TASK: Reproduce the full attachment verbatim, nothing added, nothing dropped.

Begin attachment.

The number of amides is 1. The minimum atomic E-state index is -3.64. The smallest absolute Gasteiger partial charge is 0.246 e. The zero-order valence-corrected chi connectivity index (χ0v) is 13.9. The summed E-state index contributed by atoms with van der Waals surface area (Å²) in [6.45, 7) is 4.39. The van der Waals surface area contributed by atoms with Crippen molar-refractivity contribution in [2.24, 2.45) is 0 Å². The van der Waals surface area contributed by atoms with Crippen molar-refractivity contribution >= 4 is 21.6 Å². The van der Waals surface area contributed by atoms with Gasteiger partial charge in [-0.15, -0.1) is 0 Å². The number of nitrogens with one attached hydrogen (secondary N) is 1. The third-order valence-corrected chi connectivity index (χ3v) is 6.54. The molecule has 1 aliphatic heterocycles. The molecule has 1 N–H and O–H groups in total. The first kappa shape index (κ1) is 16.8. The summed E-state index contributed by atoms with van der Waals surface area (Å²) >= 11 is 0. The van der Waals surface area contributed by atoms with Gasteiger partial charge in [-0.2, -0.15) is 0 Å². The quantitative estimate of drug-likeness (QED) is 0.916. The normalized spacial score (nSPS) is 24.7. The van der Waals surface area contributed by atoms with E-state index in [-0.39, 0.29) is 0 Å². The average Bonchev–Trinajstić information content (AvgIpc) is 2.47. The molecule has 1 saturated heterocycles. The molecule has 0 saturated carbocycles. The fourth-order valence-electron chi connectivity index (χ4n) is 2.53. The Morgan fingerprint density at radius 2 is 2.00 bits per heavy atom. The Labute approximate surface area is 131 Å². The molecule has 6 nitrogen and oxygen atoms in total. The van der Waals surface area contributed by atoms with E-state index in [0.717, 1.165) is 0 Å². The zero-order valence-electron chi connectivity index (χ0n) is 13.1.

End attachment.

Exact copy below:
The number of amides is 1. The minimum atomic E-state index is -3.64. The smallest absolute Gasteiger partial charge is 0.246 e. The zero-order valence-corrected chi connectivity index (χ0v) is 13.9. The summed E-state index contributed by atoms with van der Waals surface area (Å²) in [6.45, 7) is 4.39. The van der Waals surface area contributed by atoms with Crippen molar-refractivity contribution in [2.24, 2.45) is 0 Å². The van der Waals surface area contributed by atoms with Crippen molar-refractivity contribution >= 4 is 21.6 Å². The van der Waals surface area contributed by atoms with Gasteiger partial charge in [-0.15, -0.1) is 0 Å². The number of nitrogens with one attached hydrogen (secondary N) is 1. The third-order valence-corrected chi connectivity index (χ3v) is 6.54. The molecule has 1 aliphatic heterocycles. The molecule has 1 N–H and O–H groups in total. The first kappa shape index (κ1) is 16.8. The summed E-state index contributed by atoms with van der Waals surface area (Å²) >= 11 is 0. The van der Waals surface area contributed by atoms with Gasteiger partial charge in [-0.2, -0.15) is 0 Å². The quantitative estimate of drug-likeness (QED) is 0.916. The normalized spacial score (nSPS) is 24.7. The van der Waals surface area contributed by atoms with E-state index in [-0.39, 0.29) is 0 Å². The average Bonchev–Trinajstić information content (AvgIpc) is 2.47. The molecule has 1 saturated heterocycles. The molecule has 0 saturated carbocycles. The fourth-order valence-electron chi connectivity index (χ4n) is 2.53. The Morgan fingerprint density at radius 2 is 2.00 bits per heavy atom. The Labute approximate surface area is 131 Å². The molecule has 6 nitrogen and oxygen atoms in total. The van der Waals surface area contributed by atoms with E-state index in [0.717, 1.165) is 0 Å². The zero-order valence-electron chi connectivity index (χ0n) is 13.1.